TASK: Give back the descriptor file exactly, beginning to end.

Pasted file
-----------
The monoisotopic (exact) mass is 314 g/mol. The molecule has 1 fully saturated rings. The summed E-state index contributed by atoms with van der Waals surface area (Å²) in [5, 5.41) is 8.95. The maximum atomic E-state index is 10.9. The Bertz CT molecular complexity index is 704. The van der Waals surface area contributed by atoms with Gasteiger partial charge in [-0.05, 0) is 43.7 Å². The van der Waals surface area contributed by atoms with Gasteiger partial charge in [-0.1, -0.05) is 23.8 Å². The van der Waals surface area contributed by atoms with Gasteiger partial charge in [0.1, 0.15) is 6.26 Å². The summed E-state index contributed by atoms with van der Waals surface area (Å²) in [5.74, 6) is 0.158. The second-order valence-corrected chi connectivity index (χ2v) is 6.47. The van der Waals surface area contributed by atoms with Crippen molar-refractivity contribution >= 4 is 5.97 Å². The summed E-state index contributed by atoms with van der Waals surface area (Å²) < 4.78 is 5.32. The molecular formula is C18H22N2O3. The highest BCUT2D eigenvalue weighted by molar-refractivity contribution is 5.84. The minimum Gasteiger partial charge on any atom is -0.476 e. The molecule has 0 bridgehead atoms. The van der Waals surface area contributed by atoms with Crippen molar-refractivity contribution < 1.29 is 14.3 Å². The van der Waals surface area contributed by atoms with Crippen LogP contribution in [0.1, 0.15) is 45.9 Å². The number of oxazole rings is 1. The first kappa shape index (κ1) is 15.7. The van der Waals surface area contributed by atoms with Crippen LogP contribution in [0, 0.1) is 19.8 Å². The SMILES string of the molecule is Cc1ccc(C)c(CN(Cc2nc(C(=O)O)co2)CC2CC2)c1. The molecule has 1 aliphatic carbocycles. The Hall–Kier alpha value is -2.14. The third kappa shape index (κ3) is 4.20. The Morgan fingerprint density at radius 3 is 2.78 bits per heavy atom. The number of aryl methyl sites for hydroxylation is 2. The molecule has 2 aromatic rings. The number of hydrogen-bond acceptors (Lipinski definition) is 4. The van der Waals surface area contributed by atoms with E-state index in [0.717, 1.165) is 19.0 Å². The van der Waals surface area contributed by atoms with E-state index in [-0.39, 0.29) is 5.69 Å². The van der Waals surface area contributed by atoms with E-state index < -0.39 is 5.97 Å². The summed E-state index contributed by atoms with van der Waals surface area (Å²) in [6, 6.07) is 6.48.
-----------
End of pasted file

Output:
The monoisotopic (exact) mass is 314 g/mol. The molecule has 1 fully saturated rings. The summed E-state index contributed by atoms with van der Waals surface area (Å²) in [5, 5.41) is 8.95. The maximum atomic E-state index is 10.9. The Bertz CT molecular complexity index is 704. The van der Waals surface area contributed by atoms with Gasteiger partial charge in [-0.05, 0) is 43.7 Å². The van der Waals surface area contributed by atoms with Gasteiger partial charge in [-0.1, -0.05) is 23.8 Å². The van der Waals surface area contributed by atoms with Gasteiger partial charge in [0.1, 0.15) is 6.26 Å². The summed E-state index contributed by atoms with van der Waals surface area (Å²) in [5.74, 6) is 0.158. The second-order valence-corrected chi connectivity index (χ2v) is 6.47. The van der Waals surface area contributed by atoms with Crippen molar-refractivity contribution >= 4 is 5.97 Å². The summed E-state index contributed by atoms with van der Waals surface area (Å²) < 4.78 is 5.32. The molecular formula is C18H22N2O3. The highest BCUT2D eigenvalue weighted by molar-refractivity contribution is 5.84. The minimum Gasteiger partial charge on any atom is -0.476 e. The molecule has 0 bridgehead atoms. The van der Waals surface area contributed by atoms with Crippen molar-refractivity contribution < 1.29 is 14.3 Å². The van der Waals surface area contributed by atoms with Crippen LogP contribution in [0.1, 0.15) is 45.9 Å². The number of oxazole rings is 1. The first kappa shape index (κ1) is 15.7. The van der Waals surface area contributed by atoms with Crippen LogP contribution in [0, 0.1) is 19.8 Å². The SMILES string of the molecule is Cc1ccc(C)c(CN(Cc2nc(C(=O)O)co2)CC2CC2)c1. The molecule has 1 aliphatic carbocycles. The Hall–Kier alpha value is -2.14. The third kappa shape index (κ3) is 4.20. The Morgan fingerprint density at radius 3 is 2.78 bits per heavy atom. The number of aryl methyl sites for hydroxylation is 2. The molecule has 2 aromatic rings. The number of hydrogen-bond acceptors (Lipinski definition) is 4. The van der Waals surface area contributed by atoms with E-state index in [0.717, 1.165) is 19.0 Å². The van der Waals surface area contributed by atoms with E-state index in [-0.39, 0.29) is 5.69 Å². The van der Waals surface area contributed by atoms with E-state index < -0.39 is 5.97 Å². The summed E-state index contributed by atoms with van der Waals surface area (Å²) in [6, 6.07) is 6.48.